After these pictures of Beyonce emerged to promote her latest album ‘4’, I couldn’t help but wonder what images like theses really say about our society. There is absolutely no denying that Beyonce is one of the most iconic and influential artists of the 21st century; she is a living legend, with her status affirmed by ranking 2nd in Forbes 100 Most Powerful and Influential Celebrities in the World. Throughout the globe her name is synonymous with confidence, sensuality and of course, incredible talent. Worth an estimated $300 million, it would be hard to find someone who had never succumbed to one of her infectious songs or viral routines. But have we been so de-sensitized by her continuous barrage of promotion that we failed to notice how much paler she gets with every release? If this really is the case, what is the motivation behind selling this increasingly Caucasian version of herself and what does it say about us, the people that swallow it down unquestioningly.
It was on The Daily Mail that I came across an online article outlining the negative effects these kinds of images can have on young ethnic women, however the public backlash and furious comments suggest that this is still a swamp of controversy that no one wants to wade through. “Who cares? White women tan all the time!” seemed to be the most popular response, but with this narrow, blinkered viewpoint came the age-old notion of ignoring a subject until it goes away. While it is easy to dismiss this super exposed image as a stylistic choice, the deeper implications of such adverts run deep within the black community. As Beyonce’s skin gets lighter with every release, it seems to align pale skin with success; the higher your career climbs, the more of your ethnicity is stringently disguised to accommodate a western ideal of what is most beautiful and attractive.
While I don’t believe Beyonce physically lightens her skin (her complexion can be attributed to her black father and mixed race mother) her album covers over the years show an alarming tendency to continuously promote a paler version of the artist. Don’t take my word for it, judge for yourself:
The sad truth is, somewhere down the line Beyonces creative team gradually fed us this white washed parody and we were all too crazy in love to notice. What Beyonce is actively endorsing is essentially wrong; ethnicity is not something you can wear like a cloak, throwing it off to make yourself more appealing when it suits you. Beyonces skin lightening can be seen as clever tactic to achieve an easily digestible mainstream persona; for whatever reasons it is a technique that is prominent throughout her promotional photography.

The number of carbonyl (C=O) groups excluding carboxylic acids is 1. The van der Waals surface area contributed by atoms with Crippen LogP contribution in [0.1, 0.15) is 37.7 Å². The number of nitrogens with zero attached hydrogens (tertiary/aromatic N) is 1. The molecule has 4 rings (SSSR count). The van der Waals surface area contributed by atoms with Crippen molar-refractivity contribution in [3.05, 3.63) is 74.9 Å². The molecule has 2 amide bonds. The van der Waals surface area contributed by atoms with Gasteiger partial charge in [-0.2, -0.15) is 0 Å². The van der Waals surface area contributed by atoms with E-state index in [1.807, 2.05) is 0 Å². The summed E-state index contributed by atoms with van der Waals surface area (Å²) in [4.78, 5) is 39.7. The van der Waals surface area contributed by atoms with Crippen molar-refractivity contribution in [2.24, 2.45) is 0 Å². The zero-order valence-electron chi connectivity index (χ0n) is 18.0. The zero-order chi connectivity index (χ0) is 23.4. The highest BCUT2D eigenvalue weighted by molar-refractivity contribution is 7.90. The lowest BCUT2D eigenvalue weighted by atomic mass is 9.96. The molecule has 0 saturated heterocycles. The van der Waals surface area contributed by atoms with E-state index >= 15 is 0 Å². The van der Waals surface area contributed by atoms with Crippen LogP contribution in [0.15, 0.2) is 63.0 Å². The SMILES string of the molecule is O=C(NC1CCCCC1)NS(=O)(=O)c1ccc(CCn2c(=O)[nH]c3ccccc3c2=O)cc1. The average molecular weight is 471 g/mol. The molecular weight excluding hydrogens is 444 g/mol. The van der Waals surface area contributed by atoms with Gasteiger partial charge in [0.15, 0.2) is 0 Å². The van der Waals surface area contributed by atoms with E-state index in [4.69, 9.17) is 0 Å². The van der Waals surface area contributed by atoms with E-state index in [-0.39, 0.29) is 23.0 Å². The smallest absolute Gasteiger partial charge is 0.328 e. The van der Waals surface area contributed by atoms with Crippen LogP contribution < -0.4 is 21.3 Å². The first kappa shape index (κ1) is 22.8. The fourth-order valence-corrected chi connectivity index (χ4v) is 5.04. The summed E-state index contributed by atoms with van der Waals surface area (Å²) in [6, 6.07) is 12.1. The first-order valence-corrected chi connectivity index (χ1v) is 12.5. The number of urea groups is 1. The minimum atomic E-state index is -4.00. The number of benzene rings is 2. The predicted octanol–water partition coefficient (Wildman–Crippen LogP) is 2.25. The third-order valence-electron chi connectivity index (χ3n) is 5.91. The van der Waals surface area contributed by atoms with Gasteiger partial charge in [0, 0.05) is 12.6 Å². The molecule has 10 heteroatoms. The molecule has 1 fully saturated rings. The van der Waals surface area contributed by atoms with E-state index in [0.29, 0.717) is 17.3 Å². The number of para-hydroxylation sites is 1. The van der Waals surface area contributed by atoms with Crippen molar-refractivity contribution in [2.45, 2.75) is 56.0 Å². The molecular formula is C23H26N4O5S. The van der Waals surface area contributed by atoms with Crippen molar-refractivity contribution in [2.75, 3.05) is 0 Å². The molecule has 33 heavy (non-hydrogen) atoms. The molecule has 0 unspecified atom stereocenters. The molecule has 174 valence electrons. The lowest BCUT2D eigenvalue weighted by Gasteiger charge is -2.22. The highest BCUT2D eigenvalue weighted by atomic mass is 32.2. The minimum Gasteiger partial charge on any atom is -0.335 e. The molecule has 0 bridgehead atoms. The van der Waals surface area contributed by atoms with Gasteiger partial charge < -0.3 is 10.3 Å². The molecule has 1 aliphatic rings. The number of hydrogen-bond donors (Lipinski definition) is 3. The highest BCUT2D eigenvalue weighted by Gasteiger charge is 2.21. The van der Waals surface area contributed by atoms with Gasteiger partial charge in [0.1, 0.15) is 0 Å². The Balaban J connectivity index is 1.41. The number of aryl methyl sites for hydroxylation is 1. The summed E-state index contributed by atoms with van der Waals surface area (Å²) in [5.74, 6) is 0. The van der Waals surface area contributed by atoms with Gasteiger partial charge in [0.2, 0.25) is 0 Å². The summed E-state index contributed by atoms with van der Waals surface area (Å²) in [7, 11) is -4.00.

While these images are only a few weeks old, the history behind them runs much deeper. In 1712 the prominent slave owner William Lynch gave a haunting speech that has outlined the way black people relate to each other. He advised other slaves owners saying, “You must use the dark skinned slaves verses the light skinned slaves…my plan is guaranteed, and the good thing about this plan is that if used intensely for one year the slave will remain perpetually distrustful”. The speech concludes with this disturbing statement; “The black slave, after receiving this indoctrination, shall carry on and will become self-refuelling and self-generating for hundreds of years, maybe thousands”.
Exactly 300 years after this devastatingly accurate plan of action, we have made very little progress as a society. While black people have won their freedom, they are still bound by the impenetrable shackles of a complexion-based hierarchy. Therefore this super exposed photography strengthens and encourages the immense wall of ignorance that continues to cast a depressing shadow over the black community.
With every single one of these super exposed white washed images, Beyonce and the industry behind her re-enforce the theory that white is sexier, sleeker, prettier then darker skin. What kind of message does it send out to darker girls when even Beyonce isn’t ‘light enough’? As taboo as it is to acknowledge, the skin lightening business is a multi-million dollar empire that ultimately thrives on the repulsive racial misconception that being dark is an affliction, an unfortunate condition. The next time you visit an Asian hair shop, count how many products are available to ‘cure’ dark skin. It seems that the Asian community has the same warped, barbaric attitude towards complexion.
While Beyonce has been in a number of serious whirlwinds concerning her skin, she has never explicitly voiced her opinion. In a bold statement she continues to proudly represent L’Oreal, despite the fury surrounding the whiter version they promoted of her in 2008. With incredibly influential figures continuing this negative trend, the future does not show any signs of changing. Unfortunately, it seems Beyonces’ image is just a tactical extension of her brand.
Who cares about integrity when you can make millions from pretence?